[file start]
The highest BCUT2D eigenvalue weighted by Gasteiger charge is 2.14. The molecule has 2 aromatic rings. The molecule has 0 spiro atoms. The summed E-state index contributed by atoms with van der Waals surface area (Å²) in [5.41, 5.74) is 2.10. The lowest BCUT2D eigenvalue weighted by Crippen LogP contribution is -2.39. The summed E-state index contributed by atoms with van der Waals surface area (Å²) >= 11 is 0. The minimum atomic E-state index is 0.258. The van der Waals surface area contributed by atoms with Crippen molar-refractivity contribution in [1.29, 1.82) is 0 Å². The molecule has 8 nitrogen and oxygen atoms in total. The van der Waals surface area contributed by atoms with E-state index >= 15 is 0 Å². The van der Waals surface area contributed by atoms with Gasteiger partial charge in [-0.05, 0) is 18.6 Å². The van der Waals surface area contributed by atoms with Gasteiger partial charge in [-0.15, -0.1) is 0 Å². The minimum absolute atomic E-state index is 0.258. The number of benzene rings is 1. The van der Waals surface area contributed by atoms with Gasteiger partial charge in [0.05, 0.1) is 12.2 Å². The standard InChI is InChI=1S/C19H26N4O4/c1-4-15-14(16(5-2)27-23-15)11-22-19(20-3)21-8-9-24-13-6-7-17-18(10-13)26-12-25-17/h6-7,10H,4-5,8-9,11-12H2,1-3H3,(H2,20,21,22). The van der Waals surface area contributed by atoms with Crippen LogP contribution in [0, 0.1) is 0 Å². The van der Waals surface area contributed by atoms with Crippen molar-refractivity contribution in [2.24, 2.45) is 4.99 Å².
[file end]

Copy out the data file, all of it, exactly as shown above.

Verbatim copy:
The highest BCUT2D eigenvalue weighted by Gasteiger charge is 2.14. The molecule has 2 aromatic rings. The molecule has 0 spiro atoms. The summed E-state index contributed by atoms with van der Waals surface area (Å²) in [5.41, 5.74) is 2.10. The lowest BCUT2D eigenvalue weighted by Crippen LogP contribution is -2.39. The summed E-state index contributed by atoms with van der Waals surface area (Å²) >= 11 is 0. The minimum atomic E-state index is 0.258. The van der Waals surface area contributed by atoms with Crippen molar-refractivity contribution in [1.29, 1.82) is 0 Å². The molecule has 8 nitrogen and oxygen atoms in total. The van der Waals surface area contributed by atoms with E-state index >= 15 is 0 Å². The van der Waals surface area contributed by atoms with Gasteiger partial charge in [-0.05, 0) is 18.6 Å². The van der Waals surface area contributed by atoms with Gasteiger partial charge in [-0.15, -0.1) is 0 Å². The minimum absolute atomic E-state index is 0.258. The number of benzene rings is 1. The van der Waals surface area contributed by atoms with Gasteiger partial charge in [0.05, 0.1) is 12.2 Å². The standard InChI is InChI=1S/C19H26N4O4/c1-4-15-14(16(5-2)27-23-15)11-22-19(20-3)21-8-9-24-13-6-7-17-18(10-13)26-12-25-17/h6-7,10H,4-5,8-9,11-12H2,1-3H3,(H2,20,21,22). The van der Waals surface area contributed by atoms with Crippen LogP contribution in [0, 0.1) is 0 Å². The van der Waals surface area contributed by atoms with Crippen molar-refractivity contribution in [2.24, 2.45) is 4.99 Å².